Late Edition Cycling News for December 12, 2003
Edited by Gerard Knapp
Lance Armstrong - let's make Ullrich the favourite
Reported by Tim Maloney, Brussels
Facing what will be undoubtedly the first of many inquisitions over his
pending battle with Jan Ullrich in the 2004 Tour de France, Lance Armstrong
made a lighthearted tilt at claiming underdog status at a press conference
today in Brussels. The American rider joked, "hey, let's just start
calling him (Ullrich) the favourite from the start; and they (T-Mobile)
can do all the work in the first half of the Tour", said the five-time
winner of cycling's grandest tour.
The return of Ullrich to his German team, to be called T-Mobile in 2004,
has many of the European press gallery salivating at the prospect back
to the glory days of Telekom in the Tour. But Armstrong said he will return
even more motivated in pursuit of win number six.
USPS-Berry Floor press conference
Photo: © CN
"I'm more motivated to win a sixth Tour," he said. "After
this year's Tour, I feel I have something to prove next year, to try and
break the record. There's still lots of reasons to ride fast."
As one of only five riders to have won five Tours de France, in 2004
Armstrong has a strong chance of becoming the first rider ever to win
six Tours. His sporting exploits has also seen him become a major sporting
celebrity in the USA. However, "I'm still focused on being an athlete.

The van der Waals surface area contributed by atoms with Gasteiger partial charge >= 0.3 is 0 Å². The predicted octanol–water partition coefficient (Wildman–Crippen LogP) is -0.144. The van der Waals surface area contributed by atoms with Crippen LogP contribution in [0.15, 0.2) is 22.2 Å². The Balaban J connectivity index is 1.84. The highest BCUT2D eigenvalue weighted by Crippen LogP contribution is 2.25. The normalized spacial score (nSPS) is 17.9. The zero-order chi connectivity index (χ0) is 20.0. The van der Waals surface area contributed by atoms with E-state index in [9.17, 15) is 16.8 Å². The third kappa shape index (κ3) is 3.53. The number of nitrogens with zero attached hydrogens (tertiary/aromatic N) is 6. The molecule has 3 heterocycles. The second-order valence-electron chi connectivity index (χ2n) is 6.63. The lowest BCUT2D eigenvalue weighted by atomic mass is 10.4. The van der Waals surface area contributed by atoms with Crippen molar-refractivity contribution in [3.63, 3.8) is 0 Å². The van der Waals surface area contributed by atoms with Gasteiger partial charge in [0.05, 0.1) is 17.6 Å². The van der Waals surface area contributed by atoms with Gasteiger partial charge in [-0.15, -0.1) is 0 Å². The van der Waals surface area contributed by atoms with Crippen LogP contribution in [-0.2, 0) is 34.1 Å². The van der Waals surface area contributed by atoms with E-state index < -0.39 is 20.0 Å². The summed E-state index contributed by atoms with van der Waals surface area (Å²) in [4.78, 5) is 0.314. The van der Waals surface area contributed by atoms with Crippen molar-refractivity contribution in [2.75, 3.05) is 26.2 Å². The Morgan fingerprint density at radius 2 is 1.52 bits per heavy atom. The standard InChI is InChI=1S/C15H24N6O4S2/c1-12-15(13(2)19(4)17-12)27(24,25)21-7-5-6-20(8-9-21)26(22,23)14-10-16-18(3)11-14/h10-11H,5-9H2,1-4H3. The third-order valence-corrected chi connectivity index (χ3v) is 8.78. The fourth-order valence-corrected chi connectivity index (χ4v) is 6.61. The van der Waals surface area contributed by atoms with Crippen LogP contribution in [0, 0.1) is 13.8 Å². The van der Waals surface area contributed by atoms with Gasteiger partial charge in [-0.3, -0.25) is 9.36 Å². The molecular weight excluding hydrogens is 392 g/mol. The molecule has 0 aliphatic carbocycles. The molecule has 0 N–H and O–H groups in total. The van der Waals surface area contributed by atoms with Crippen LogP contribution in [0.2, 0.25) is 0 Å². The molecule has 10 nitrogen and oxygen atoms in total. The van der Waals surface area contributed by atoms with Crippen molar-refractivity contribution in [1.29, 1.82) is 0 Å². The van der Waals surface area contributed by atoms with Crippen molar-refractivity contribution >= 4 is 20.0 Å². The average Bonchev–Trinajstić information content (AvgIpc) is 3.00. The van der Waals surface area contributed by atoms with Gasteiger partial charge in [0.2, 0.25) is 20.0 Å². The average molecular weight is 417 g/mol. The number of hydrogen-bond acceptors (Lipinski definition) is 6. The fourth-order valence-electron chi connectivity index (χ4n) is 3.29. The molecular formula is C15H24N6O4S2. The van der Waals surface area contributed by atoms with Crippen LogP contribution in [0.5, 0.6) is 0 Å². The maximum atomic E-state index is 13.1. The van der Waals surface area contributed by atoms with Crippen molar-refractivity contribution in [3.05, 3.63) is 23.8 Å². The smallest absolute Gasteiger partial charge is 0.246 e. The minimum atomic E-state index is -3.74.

I still love cycling," he told the assembled European press at the
Brussels Le Meridien Hotel.
Armstrong's attendance at the press conference, seated alongside his
Belgian team director Johan Bruyneel, was at the invitation of the team's
presenting sponsor, Berry Floor. It coincided with the performance that
evening at the Cirque Royale theatre of American singer Sheryl Crow, currently
on tour in Europe. After the press conference, Armstrong was due out for
a training ride, building his appetite for dinner with Belgium sporting
royalty Eddy Merckx at their favourite Italian restaurant, the Piccolo
Mondo, before attending the singer's performance that evening.
Armstrong has been linked to Crow following his separation from wife
Kristin, but the questions from the European press remained focused on
the sport, not his personal life. Still, Armstrong himself alluded to
what was a very difficult year as he dealt with the emotional upheaval
of separating from his wife and their three young children. "I think
2004 should be an easier year (for me), on an emotional level. 2003 was
a challenging year."
In terms of his physical preparation, Armstrong said, he "probably
got a little too comfortable with success before the Tour this year and
took it for granted. I forgot that you also have rivals that improve and
If anyone expected Armstrong to show bitterness or grave disappointment
at the recent defection of star climber Roberto Heras, who pulled out
of his contract with USPS-Berry Floor one year short to join the team
of Liberty Serguros, they would have been disappointed.
"We have no hard feelings about it, we wish him well," he
said diplomatically of the diminutive climber's move back to a Spanish
team, run by the enigmatic Manolo Saiz. "It's better for us (USPS-Berry
Floor) to have him as an animated rider in the Tour," he added.
Next year, Armstrong will face an array of proven Grand Tour winners,
such as this year's Vuelta a Espana winner Heras, as well as Giro d'Italia
winner Gilberto Simoni, not to mention Ullrich. It seems the underdog
status may indeed suit Armstrong, as the blue train can wait and watch
the hopefuls attack each other relentlessly.
(A more detailed report will follow soon.)
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